Follow Susan on Twitter: @SusanCohan or check out her website Susan Cohan Gardens.

Other Resources

What’s Coming: Stay tuned as co-host Jayme Jenkins talks with Christina Salwitz, a Seattle-based gardening coach, about how garden coaches are the perfect match for do-it-yourselfers.  Meanwhile, have fun and go grow something!

Do you think using Red Plastic Mulch for growing warm season crops, like tomatoes, is worth the effort? Leave a comment.  We’d love to hear from you!

Feng Shui in the Garden

April 26, 2010

In this Nest in Style podcast, co-host Teresa O’Connor explores the ancient art and science of Feng Shui (“fung schway”) and discovers how these principles can be applied easily to your gardens today.

Hear how people are using Feng Shui in their outdoor spaces to coax positive energy (or Chi) inside their homes. Learn how a few changes to your garden can bring improvements to other areas of your life as well. Plus, get expert Feng Shui tips, using simple items like bird feeders, fountains, firepits, shrubs, trees and more.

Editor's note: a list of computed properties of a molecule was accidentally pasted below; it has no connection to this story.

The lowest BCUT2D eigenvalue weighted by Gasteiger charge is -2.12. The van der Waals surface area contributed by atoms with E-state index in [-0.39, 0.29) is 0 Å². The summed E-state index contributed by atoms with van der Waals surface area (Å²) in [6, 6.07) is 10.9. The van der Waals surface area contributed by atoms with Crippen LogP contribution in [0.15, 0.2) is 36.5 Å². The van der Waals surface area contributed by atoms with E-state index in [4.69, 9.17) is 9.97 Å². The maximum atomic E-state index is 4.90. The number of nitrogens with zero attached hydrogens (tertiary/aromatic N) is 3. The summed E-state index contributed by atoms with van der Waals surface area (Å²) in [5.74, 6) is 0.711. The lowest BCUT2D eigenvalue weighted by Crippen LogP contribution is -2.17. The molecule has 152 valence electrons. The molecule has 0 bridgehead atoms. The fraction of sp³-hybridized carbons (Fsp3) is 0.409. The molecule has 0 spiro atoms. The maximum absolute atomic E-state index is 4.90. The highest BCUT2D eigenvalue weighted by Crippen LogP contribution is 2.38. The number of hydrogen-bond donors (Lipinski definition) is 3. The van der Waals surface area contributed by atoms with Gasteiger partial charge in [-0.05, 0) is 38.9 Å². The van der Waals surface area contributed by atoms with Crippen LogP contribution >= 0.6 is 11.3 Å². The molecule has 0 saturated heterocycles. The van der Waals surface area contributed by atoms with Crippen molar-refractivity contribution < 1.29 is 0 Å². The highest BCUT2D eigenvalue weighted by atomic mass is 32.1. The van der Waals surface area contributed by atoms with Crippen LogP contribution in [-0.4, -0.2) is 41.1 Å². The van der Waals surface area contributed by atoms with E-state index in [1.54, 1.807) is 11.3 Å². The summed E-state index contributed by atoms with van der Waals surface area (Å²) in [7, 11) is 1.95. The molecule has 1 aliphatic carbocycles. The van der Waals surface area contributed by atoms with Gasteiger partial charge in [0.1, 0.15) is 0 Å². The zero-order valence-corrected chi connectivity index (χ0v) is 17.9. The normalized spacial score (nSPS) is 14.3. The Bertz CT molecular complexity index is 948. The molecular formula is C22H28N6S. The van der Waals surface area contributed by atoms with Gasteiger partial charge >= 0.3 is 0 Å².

Push the big, round orange play button to hear more about Feng Shui gardens.

Nest in Style Guest

Linda Binns is a Feng Shui consultant and owner of  Harmony Inside and Out.  She has appeared internationally on TV, radio and print interviews — and is the author of the book, “Feng Shui for your Relationships: Changing Your Environment to Create Better Relationships.”

Based in Boise, Linda specializes in long-distance Feng Shui consultations. A big supporter of empowering women, she is the publisher of Idaho Women’s Journal.

Follow Linda on Twitter: @LindaBinns or check out her website Harmony Inside and Out.

Natural Elements Used in Feng Shui Gardens

Natural Elements of Feng Shui

Other Resources